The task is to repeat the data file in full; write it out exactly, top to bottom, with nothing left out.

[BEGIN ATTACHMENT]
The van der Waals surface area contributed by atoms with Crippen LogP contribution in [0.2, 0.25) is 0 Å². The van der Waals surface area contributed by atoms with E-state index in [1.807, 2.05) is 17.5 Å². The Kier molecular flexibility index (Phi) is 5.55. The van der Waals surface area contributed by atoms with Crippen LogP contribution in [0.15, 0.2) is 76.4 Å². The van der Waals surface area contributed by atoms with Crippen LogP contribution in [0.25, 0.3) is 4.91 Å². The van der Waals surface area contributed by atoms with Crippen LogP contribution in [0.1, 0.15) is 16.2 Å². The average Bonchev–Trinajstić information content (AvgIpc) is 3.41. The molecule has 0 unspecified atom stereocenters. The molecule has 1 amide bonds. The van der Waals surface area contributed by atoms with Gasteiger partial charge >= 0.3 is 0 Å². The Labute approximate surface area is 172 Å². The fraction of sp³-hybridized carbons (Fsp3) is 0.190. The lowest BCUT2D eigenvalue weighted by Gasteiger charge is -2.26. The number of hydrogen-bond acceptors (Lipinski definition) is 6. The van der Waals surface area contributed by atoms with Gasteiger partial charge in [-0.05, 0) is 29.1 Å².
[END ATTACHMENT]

The van der Waals surface area contributed by atoms with Crippen LogP contribution in [0.2, 0.25) is 0 Å². The van der Waals surface area contributed by atoms with E-state index in [1.807, 2.05) is 17.5 Å². The Kier molecular flexibility index (Phi) is 5.55. The van der Waals surface area contributed by atoms with Crippen LogP contribution in [0.15, 0.2) is 76.4 Å². The van der Waals surface area contributed by atoms with Crippen LogP contribution in [0.25, 0.3) is 4.91 Å². The van der Waals surface area contributed by atoms with Crippen LogP contribution in [0.1, 0.15) is 16.2 Å². The average Bonchev–Trinajstić information content (AvgIpc) is 3.41. The molecule has 0 unspecified atom stereocenters. The molecule has 1 amide bonds. The van der Waals surface area contributed by atoms with Gasteiger partial charge >= 0.3 is 0 Å². The Labute approximate surface area is 172 Å². The fraction of sp³-hybridized carbons (Fsp3) is 0.190. The lowest BCUT2D eigenvalue weighted by Gasteiger charge is -2.26. The number of hydrogen-bond acceptors (Lipinski definition) is 6. The van der Waals surface area contributed by atoms with Gasteiger partial charge in [-0.05, 0) is 29.1 Å².